A number of advocacy groups have come together to protest legislation that would revamp the nation's residential finance system. They argue that a bipartisan bill from Sens. Tim Johnson (D-S.D.) and Mike Crapo (R-Idaho) would come at the expense of minority and lower-income households, whose access to credit could be narrowed. "The organizations warn that the measure also lacks provisions to ensure that the housing finance system is fair and non-discriminatory. The Johnson-Crapo plan would capitalize several affordable trust funds and offer incentives for lenders to work in underserved areas, but it would end affordable housing goals put in place under Fannie Mae and Freddie Mac. It also outlines lending criteria, including down payment requirements of 3.5 percent for first-time buyers and 5 percent for others, for mortgages to be included in a federally insured security.

From "Housing Advocates Criticize Johnson-Crapo GSE Bill"
American Banker (03/24/14) Finkle, Victoria

Monday, March 24, 2014

ABA Posts Staff Summary of Johnson-Crapo Proposal

ABA today released a staff summary of the bipartisan housing finance reform proposal unveiled recently by Sens. Tim Johnson (D-S.D.) and Mike Crapo (R-Idaho). The summary offers an overview of Johnson and Crapo’s proposals for a new Federal Mortgage Insurance Corporation, a mutual entity and securitization platform, multifamily housing finance, affordable housing and underwriting.

“We note that the draft includes many key provisions urged by ABA including equitable access to the secondary market for lenders of all sizes,” the summary says, adding that areas of concern include the regulatory authority of the FMIC, capitalization and first loss positions and the impact on affordable housing.

--ABA Daily Newsbytes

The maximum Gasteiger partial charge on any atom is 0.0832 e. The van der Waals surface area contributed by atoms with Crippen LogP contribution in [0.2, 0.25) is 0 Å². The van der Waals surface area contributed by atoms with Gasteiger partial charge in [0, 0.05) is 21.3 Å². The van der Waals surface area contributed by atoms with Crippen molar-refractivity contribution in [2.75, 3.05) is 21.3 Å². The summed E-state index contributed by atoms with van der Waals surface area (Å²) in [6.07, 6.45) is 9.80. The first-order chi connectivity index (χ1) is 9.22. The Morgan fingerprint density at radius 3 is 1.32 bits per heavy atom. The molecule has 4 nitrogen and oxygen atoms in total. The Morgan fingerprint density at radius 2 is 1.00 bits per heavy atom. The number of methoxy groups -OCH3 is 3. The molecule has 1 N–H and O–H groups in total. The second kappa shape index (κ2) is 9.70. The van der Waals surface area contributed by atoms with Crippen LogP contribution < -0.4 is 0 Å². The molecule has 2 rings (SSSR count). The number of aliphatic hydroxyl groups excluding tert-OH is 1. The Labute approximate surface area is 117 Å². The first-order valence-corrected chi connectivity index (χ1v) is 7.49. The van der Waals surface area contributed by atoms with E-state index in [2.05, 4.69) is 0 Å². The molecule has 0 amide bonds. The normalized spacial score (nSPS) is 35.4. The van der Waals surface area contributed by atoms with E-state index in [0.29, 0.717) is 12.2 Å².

Tuesday, March 18, 2014

Adjustable-Rate Mortgages Make a Comeback

Adjustable-rate mortgages (ARMs) are riding a new wave of popularity. Some financial groups are even sweetening terms to attract more customers to these loans, whose rates can jump after a few years. The tactics recall a period prior to the 2008 economic meltdown when ARMs flourished as banks and mortgage brokers touted their low initial rates to the public. Now, though, financial executives insist that they are focusing on borrowers with strong credit who are using the option for "jumbo" mortgages -- not subprime borrowers who could not afford the loans after the rates reset. ARMs made up 31 percent of mortgages in the $417,001-to-$1 million range that were originated during last year's October-through-December period, notes Black Knight Financial Services. That is an increase from 22 percent during the same period a year prior and the largest share since 2008's third quarter.

From "Adjustable-Rate Mortgages Make a Comeback"
Wall Street Journal (03/17/14) P. A1 Andriotis, Annamaria ; Raice, Shayndi

Monday, March 17, 2014

Friday, March 14, 2014

CFPB Takes Aim at 'Zombie' Foreclosures

The Consumer Financial Protection Bureau is looking into how bank "walkaways" from distressed homes are hurting borrowers and how to rectify the situation. "There is direct borrower harm if a borrower believes a foreclosure on their property has been conducted and they are no longer responsible, and months or years later find out that they are, that there was never a foreclosure and they have large financial responsibilities that they never knew about," explains the CFPB's Laurie Maggiano. According to RealtyTrac, there are more than 150,000 vacant or abandoned dwellings for which the servicer has not taken title. Maggiano believes the zombie foreclosure epidemic could be addressed by creating a standard definition of "abandonment" and expediting the foreclosure process so that vacant homes are sold faster to new owners or nonprofits.